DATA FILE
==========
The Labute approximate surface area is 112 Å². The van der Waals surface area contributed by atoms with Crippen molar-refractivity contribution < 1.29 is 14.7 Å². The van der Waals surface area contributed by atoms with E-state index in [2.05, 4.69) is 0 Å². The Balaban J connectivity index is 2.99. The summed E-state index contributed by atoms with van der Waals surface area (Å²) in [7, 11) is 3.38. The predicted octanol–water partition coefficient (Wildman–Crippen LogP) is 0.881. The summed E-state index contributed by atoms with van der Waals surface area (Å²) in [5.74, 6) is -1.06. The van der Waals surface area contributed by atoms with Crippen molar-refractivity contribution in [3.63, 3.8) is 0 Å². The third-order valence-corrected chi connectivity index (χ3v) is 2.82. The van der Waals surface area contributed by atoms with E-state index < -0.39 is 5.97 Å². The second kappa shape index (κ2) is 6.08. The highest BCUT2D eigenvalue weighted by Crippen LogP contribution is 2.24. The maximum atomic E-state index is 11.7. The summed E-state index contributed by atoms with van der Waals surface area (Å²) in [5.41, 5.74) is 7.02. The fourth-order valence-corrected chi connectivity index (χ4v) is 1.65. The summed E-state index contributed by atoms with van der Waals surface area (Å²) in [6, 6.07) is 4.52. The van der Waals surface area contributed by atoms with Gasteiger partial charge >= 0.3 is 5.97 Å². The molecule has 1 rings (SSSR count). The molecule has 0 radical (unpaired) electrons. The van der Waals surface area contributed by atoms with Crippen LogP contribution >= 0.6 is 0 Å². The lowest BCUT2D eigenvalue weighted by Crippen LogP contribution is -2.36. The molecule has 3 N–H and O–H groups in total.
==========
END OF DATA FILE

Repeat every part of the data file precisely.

The Labute approximate surface area is 112 Å². The van der Waals surface area contributed by atoms with Crippen molar-refractivity contribution < 1.29 is 14.7 Å². The van der Waals surface area contributed by atoms with E-state index in [2.05, 4.69) is 0 Å². The Balaban J connectivity index is 2.99. The summed E-state index contributed by atoms with van der Waals surface area (Å²) in [7, 11) is 3.38. The predicted octanol–water partition coefficient (Wildman–Crippen LogP) is 0.881. The summed E-state index contributed by atoms with van der Waals surface area (Å²) in [5.74, 6) is -1.06. The van der Waals surface area contributed by atoms with Crippen molar-refractivity contribution in [3.63, 3.8) is 0 Å². The third-order valence-corrected chi connectivity index (χ3v) is 2.82. The van der Waals surface area contributed by atoms with E-state index < -0.39 is 5.97 Å². The second kappa shape index (κ2) is 6.08. The highest BCUT2D eigenvalue weighted by Crippen LogP contribution is 2.24. The maximum atomic E-state index is 11.7. The summed E-state index contributed by atoms with van der Waals surface area (Å²) in [5.41, 5.74) is 7.02. The fourth-order valence-corrected chi connectivity index (χ4v) is 1.65. The summed E-state index contributed by atoms with van der Waals surface area (Å²) in [6, 6.07) is 4.52. The van der Waals surface area contributed by atoms with Gasteiger partial charge >= 0.3 is 5.97 Å². The molecule has 1 rings (SSSR count). The molecule has 0 radical (unpaired) electrons. The van der Waals surface area contributed by atoms with Crippen LogP contribution >= 0.6 is 0 Å². The lowest BCUT2D eigenvalue weighted by Crippen LogP contribution is -2.36. The molecule has 3 N–H and O–H groups in total.